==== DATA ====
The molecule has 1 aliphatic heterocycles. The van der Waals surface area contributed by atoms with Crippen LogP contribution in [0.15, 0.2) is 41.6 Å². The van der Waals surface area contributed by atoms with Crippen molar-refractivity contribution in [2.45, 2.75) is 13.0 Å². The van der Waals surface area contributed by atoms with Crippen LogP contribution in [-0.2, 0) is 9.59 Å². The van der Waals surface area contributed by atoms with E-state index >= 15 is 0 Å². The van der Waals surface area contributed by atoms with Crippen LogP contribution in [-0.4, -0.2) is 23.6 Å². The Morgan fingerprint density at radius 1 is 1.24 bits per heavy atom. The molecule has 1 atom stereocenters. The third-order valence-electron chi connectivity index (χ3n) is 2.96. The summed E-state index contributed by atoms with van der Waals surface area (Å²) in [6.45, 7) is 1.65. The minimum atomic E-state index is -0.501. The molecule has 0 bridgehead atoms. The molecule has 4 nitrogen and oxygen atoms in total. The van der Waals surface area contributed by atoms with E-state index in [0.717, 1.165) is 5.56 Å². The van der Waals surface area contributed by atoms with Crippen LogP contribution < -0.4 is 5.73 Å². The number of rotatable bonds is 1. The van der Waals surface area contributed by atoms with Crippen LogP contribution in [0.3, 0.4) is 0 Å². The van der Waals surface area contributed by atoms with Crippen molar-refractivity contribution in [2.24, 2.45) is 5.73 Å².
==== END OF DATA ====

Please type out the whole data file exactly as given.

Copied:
The molecule has 1 aliphatic heterocycles. The van der Waals surface area contributed by atoms with Crippen LogP contribution in [0.15, 0.2) is 41.6 Å². The van der Waals surface area contributed by atoms with Crippen molar-refractivity contribution in [2.45, 2.75) is 13.0 Å². The van der Waals surface area contributed by atoms with Crippen LogP contribution in [-0.2, 0) is 9.59 Å². The van der Waals surface area contributed by atoms with E-state index >= 15 is 0 Å². The van der Waals surface area contributed by atoms with Crippen LogP contribution in [-0.4, -0.2) is 23.6 Å². The Morgan fingerprint density at radius 1 is 1.24 bits per heavy atom. The molecule has 1 atom stereocenters. The third-order valence-electron chi connectivity index (χ3n) is 2.96. The summed E-state index contributed by atoms with van der Waals surface area (Å²) in [6.45, 7) is 1.65. The minimum atomic E-state index is -0.501. The molecule has 0 bridgehead atoms. The molecule has 4 nitrogen and oxygen atoms in total. The van der Waals surface area contributed by atoms with E-state index in [0.717, 1.165) is 5.56 Å². The van der Waals surface area contributed by atoms with Crippen LogP contribution < -0.4 is 5.73 Å². The number of rotatable bonds is 1. The van der Waals surface area contributed by atoms with Crippen LogP contribution in [0.3, 0.4) is 0 Å². The van der Waals surface area contributed by atoms with Crippen molar-refractivity contribution in [2.24, 2.45) is 5.73 Å².